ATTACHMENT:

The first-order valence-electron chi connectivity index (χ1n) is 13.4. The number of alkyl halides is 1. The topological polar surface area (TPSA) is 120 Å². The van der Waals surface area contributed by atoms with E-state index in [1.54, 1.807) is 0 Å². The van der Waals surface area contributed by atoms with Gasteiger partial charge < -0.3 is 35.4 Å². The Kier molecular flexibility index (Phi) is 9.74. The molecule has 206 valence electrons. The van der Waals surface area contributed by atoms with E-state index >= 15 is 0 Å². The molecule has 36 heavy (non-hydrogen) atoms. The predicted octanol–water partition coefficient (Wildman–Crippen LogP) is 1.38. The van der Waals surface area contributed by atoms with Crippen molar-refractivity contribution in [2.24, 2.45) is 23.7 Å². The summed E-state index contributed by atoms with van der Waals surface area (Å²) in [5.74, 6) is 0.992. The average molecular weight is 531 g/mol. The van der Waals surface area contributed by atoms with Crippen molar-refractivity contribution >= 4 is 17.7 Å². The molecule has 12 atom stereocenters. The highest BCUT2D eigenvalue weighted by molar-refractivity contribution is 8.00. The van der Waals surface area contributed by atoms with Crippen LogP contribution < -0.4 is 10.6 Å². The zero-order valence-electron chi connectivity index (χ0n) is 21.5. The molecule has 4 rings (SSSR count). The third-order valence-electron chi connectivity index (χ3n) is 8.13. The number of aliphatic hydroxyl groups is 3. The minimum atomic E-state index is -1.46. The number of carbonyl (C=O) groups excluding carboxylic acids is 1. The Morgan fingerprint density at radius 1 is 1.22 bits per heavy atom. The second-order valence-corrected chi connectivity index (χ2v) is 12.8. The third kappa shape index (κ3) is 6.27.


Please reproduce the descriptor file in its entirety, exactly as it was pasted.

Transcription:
The first-order valence-electron chi connectivity index (χ1n) is 13.4. The number of alkyl halides is 1. The topological polar surface area (TPSA) is 120 Å². The van der Waals surface area contributed by atoms with E-state index in [1.54, 1.807) is 0 Å². The van der Waals surface area contributed by atoms with Gasteiger partial charge < -0.3 is 35.4 Å². The Kier molecular flexibility index (Phi) is 9.74. The molecule has 206 valence electrons. The van der Waals surface area contributed by atoms with E-state index >= 15 is 0 Å². The molecule has 36 heavy (non-hydrogen) atoms. The predicted octanol–water partition coefficient (Wildman–Crippen LogP) is 1.38. The van der Waals surface area contributed by atoms with Crippen molar-refractivity contribution in [2.24, 2.45) is 23.7 Å². The summed E-state index contributed by atoms with van der Waals surface area (Å²) in [5.74, 6) is 0.992. The average molecular weight is 531 g/mol. The van der Waals surface area contributed by atoms with Crippen molar-refractivity contribution >= 4 is 17.7 Å². The molecule has 12 atom stereocenters. The highest BCUT2D eigenvalue weighted by molar-refractivity contribution is 8.00. The van der Waals surface area contributed by atoms with Crippen LogP contribution < -0.4 is 10.6 Å². The zero-order valence-electron chi connectivity index (χ0n) is 21.5. The molecule has 4 rings (SSSR count). The third-order valence-electron chi connectivity index (χ3n) is 8.13. The number of aliphatic hydroxyl groups is 3. The minimum atomic E-state index is -1.46. The number of carbonyl (C=O) groups excluding carboxylic acids is 1. The Morgan fingerprint density at radius 1 is 1.22 bits per heavy atom. The second-order valence-corrected chi connectivity index (χ2v) is 12.8. The third kappa shape index (κ3) is 6.27.